research institute for compassionate economics

What can India learn from France about open defecation?

Written by Nicholas Lawson on April 28th, 2015
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In reciprocation for my visit to India last year, Dean came to France at the end of March to visit the Aix-Marseille School of Economics.

A great time was had by all, in particular the participants of Dean’s seminar on March 31, where he presented a paper entitled “Neighborhood Sanitation and Infant Mortality.”  In this paper, Dean and Mike Geruso show that the Muslim mortality puzzle can be explained by the latrine use of neighbours, which can in turn be explained by the religion of those neighbours: Muslims are much more likely to use latrines than Hindus in India, despite their relative poverty.  It was probably the most attentive and interested audience I have seen at a seminar in all of my time at AMSE.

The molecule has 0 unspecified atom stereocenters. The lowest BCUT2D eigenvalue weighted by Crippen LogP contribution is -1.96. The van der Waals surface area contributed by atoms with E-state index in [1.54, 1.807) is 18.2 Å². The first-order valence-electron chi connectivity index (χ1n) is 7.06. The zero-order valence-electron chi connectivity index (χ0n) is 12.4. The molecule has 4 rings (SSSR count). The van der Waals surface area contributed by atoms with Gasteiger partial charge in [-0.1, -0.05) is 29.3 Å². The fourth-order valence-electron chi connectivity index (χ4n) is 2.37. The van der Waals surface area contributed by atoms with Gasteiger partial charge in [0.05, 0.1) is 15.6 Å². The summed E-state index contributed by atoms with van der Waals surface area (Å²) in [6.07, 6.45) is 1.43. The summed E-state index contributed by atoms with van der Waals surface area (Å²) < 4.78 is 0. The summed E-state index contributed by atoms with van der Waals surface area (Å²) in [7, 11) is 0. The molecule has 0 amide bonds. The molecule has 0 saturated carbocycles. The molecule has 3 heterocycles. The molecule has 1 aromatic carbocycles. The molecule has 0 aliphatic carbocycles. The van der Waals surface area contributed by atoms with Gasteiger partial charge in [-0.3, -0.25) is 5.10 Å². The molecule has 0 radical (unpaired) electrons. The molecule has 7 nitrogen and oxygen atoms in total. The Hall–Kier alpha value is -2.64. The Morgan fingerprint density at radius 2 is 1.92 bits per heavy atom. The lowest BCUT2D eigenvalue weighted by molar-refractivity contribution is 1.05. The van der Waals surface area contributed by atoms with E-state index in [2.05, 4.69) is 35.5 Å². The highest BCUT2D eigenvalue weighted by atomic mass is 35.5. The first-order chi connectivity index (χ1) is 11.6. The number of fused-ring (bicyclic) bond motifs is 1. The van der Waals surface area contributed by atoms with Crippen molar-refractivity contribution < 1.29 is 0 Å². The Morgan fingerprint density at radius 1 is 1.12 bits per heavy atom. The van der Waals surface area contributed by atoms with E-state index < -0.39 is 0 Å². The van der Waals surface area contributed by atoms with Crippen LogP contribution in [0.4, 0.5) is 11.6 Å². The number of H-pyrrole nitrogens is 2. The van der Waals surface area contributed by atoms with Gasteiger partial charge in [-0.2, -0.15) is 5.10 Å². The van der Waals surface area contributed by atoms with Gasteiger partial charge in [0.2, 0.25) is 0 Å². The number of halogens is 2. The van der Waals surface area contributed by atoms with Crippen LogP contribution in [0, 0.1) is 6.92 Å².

Dean returned to India, but I am sure that the memories of the bright blue skies, the clean-ish streets, and the plentiful public toilets of Provence will persist for a long time to come.  Inspired by the visit, I wrote an article that appears in today on how the culture of smoking in France could inform those working to reduce open defecation in India.

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